The 1970’s Polyester Leisure Suit
Just like clothes, hairstyles and cars, web design trends go in and out of style. If you saw someone wearing a 1970’s vintage polyester leisure suit you would make a judgement wouldn’t you? If your homepage is the online version of that suit, be assured that visitors are wondering if you’re out of touch or you just don’t care.
There’s just not enough useful information on your homepage. You might have lovely images, bells and whistles or any number of visual distractions. How does that help your visitors understand what you do, how you do it and why you’re different than your competitors?
Contact Information Not Prominent
Isn’t The goal to get visitors to call or email you? It should be. Make sure your contact information isn’t buried somewhere or worse, not even present on your homepage. Don’t shoot yourself in the foot by giving your visitors what they want then making them hunt for your phone number.
The Lovely but Useless Image Slider
You’ve seen them. They’re everywhere – those full width sliders that entertain your visitors by displaying rotating images with bits of copy superimposed on them. Yes, they are engaging but beyond being fun to watch what value are they really providing? Unless you’re a photographer or an artist where the image is the message, you’re not doing your visitors any favors by hogging the most valuable piece of real estate on your homepage with that image slider. There are other ways to make your homepage visually appealing without wasting prime space that should be used to tell your visitors who you are, what you do, why you’re different/better than your competition – you’re USP (unique selling proposition) – where you do what you do, what areas you serve and how to get in touch with you.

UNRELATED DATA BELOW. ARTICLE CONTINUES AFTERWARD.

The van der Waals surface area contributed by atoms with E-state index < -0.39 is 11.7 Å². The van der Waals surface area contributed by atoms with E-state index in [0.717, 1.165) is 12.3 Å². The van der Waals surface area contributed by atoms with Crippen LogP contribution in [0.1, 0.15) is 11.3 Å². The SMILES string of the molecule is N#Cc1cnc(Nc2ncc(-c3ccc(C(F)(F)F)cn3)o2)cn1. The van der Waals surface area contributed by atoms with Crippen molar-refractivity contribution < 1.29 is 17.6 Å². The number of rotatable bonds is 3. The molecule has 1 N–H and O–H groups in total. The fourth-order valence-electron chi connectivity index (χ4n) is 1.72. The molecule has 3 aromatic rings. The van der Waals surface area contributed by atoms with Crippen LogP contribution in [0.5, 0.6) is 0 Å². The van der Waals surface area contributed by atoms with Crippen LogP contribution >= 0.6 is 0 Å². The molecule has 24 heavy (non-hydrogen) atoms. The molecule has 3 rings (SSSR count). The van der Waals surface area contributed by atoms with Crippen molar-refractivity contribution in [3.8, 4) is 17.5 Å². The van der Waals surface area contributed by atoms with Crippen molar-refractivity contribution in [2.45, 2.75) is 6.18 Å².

The Disappearing Call-to-Action
We know about the call-to-action elements – you know those cool buttons that ask your visitor to click to download a pdf or sign up for your newsletter or make an appointment. Well it matters where those call-to-action elements are on your homepage. Make sure they are at least above the fold. If the page has lots of content, then put another one in the middle of the page. If the page is really long then put another one at the bottom. The point is that no matter where your visitors are on your homepage a call-to-action element should be visible.
Where’s the NAP?
NAP is an industry acronym that stands for Name, Address and Phone number. The NAP should be on every page but especially the homepage since that’s the page your Google Business profile links to. You can put this info in the footer, but I always like to include the phone number somewhere in the header as well. That way, when your site is being viewed on a mobile device, the phone number is right there at the top where a user can simply click on it to call you.
There are tools available that show you where your visitors are clicking and what links they are ignoring. Use the tools to learn about what area of the homepage is attracting the most attention and make changes accordingly. I use Crazy Egg1 for this but there are other tools that do the same thing. The screenshot below is a heatmap showing where users are clicking on my homepage.
1I have not been compensated in any way by Crazy Egg for endorsing their product. I just like it.